• From the Introduction,

    The main purpose of this book is to present the Buddha’s ideas in their historical context.

    My most prominent theme, pursued in chapters II and III, is the relationship of the Buddha’s ideas to the brahminical ideas of his day

    In chapter IV I discuss the problem of monks who are said to be ‘released by insight’ (pañña-vimutto) and yet to lack the supernormal powers which result from accomplishment in meditation, specifically in the four jhana

    I show in chapter V that the legend of Angulimala, the brigand with the garland of human fingers, is incoherent in its traditional form. Very small changes in the text transform Angulimala into a worshipper of Siva and thus make sense of his behaviour. The commentators probably knew as little of Saivism several centuries before their time as they did of brahminism.

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  • I have this one unread, so it would be a nice motivation to put it in the front of the queue :) -- I did read Gombrich's "What the Buddha Thought" which I really liked (both his pleasant style and erudition). – Thiago Jun 7 '15 at 19:08
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Good, Evil and Beyond Kamma in the Buddha's Teaching by Bhikkhu P.A. Payutto

No. pages: 129

From the first pages:

Universally acknowledged as Thailand’s foremost Buddhist scholar, Venerable P. A. Payutto’s works range widely, from detailed exposition of the Suttas and Vinaya to consideration of the problems of society, environment, economy, law, and science and technology – all of these books and talks are based on an exceptionally profound and comprehensive grasp of the Buddha’s Teaching, which is given full expression in his ‘magnum opus’, Buddhadhamma, a book of over one thousand pages.

From Introduction:

The work presented here is based on a single chapter from Buddhadhamma, by Venerable P. A. Payutto. Buddhadhamma is perhaps the author’s most formal and ambitious book to date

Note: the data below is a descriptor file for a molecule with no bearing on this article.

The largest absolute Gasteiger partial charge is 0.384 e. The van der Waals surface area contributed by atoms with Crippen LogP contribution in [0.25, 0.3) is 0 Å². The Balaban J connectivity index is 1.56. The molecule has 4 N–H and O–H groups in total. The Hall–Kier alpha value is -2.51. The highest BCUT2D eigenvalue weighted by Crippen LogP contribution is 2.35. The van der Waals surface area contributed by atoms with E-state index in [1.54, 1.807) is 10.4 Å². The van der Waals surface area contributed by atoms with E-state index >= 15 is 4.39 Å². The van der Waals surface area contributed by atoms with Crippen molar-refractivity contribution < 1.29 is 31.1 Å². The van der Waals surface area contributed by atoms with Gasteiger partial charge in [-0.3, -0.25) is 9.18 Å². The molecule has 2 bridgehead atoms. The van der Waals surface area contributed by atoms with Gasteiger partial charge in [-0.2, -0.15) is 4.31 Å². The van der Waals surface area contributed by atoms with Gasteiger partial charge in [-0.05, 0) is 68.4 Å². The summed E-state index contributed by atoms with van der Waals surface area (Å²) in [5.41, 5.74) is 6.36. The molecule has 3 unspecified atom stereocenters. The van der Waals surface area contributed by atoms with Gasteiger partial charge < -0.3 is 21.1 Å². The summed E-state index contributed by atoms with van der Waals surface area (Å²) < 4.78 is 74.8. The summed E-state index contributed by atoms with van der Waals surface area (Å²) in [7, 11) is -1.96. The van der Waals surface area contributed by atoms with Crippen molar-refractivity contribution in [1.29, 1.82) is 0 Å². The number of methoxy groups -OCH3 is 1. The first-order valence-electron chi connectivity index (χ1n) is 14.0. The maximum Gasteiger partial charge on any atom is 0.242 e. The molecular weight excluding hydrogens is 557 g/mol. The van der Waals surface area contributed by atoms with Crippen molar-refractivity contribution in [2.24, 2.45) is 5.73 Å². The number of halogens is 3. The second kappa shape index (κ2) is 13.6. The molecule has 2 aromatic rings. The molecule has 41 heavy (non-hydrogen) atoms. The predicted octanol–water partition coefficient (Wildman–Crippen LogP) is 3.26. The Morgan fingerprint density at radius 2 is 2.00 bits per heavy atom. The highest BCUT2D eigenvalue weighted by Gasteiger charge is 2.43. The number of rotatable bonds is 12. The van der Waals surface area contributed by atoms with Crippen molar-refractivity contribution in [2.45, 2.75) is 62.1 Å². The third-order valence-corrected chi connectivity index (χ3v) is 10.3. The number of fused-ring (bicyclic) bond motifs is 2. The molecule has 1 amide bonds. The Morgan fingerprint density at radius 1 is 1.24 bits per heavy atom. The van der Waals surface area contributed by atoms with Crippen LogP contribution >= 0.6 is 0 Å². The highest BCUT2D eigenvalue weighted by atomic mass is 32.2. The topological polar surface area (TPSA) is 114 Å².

However, I quickly read a few pages and it seems to be very accessible. Also from Introduction:

It is my belief that the present book is an invaluable reference for both the casual student and the more committed practicer of Buddhism.

There's also a chapter about misunderstandings of kamma in a Q&A style.

Contents:

  1. Understanding the Law of Kamma
    • Kamma as a law of nature
    • The law of kamma and social preference
    • The meaning of kamma
      • a: Kamma as intention
      • b: Kamma as conditioning factor
      • c: Kamma as personal responsibility
      • d: Kamma as social activity or career
    • Kinds of kamma
  2. On Good and Evil
    • The problem of good and evil
    • The meaning of kusala and akusala
    • Kusala and akusala as catalysts for each other
    • Gauging good and bad kamma
    • Primary Factors
    • Secondary Factors
  3. The Fruition of Kamma
    • Results of kamma on different levels
    • Factors which affect the fruition of kamma
    • Understanding the process of fruition
    • Fruits of kamma on a long term basis –
    • Heaven and Hell
    • Summary: verifying future lives
    • Kamma fruition in the Cula Kammavibhanga Sutta
  4. Kamma on the Social Level
    • The importance of ditthi in the creation of kamma
    • External influences and internal reflection
    • Personal responsibility and social kamma
    • Responsible social action
  5. The Kamma that Ends Kamma
  6. Misunderstandings of the Law of Kamma
    • Who causes happiness and suffering?
    • Beliefs that are contrary to the law of kamma
    • Can kamma be erased?
    • Do kamma and not-self contradict each other?
  7. In Conclusion
    • The general meaning
    • Intelligence over superstition
    • Action rather than prayer
    • Non-adherence to race or class
    • Self reliance
    • A caution for the future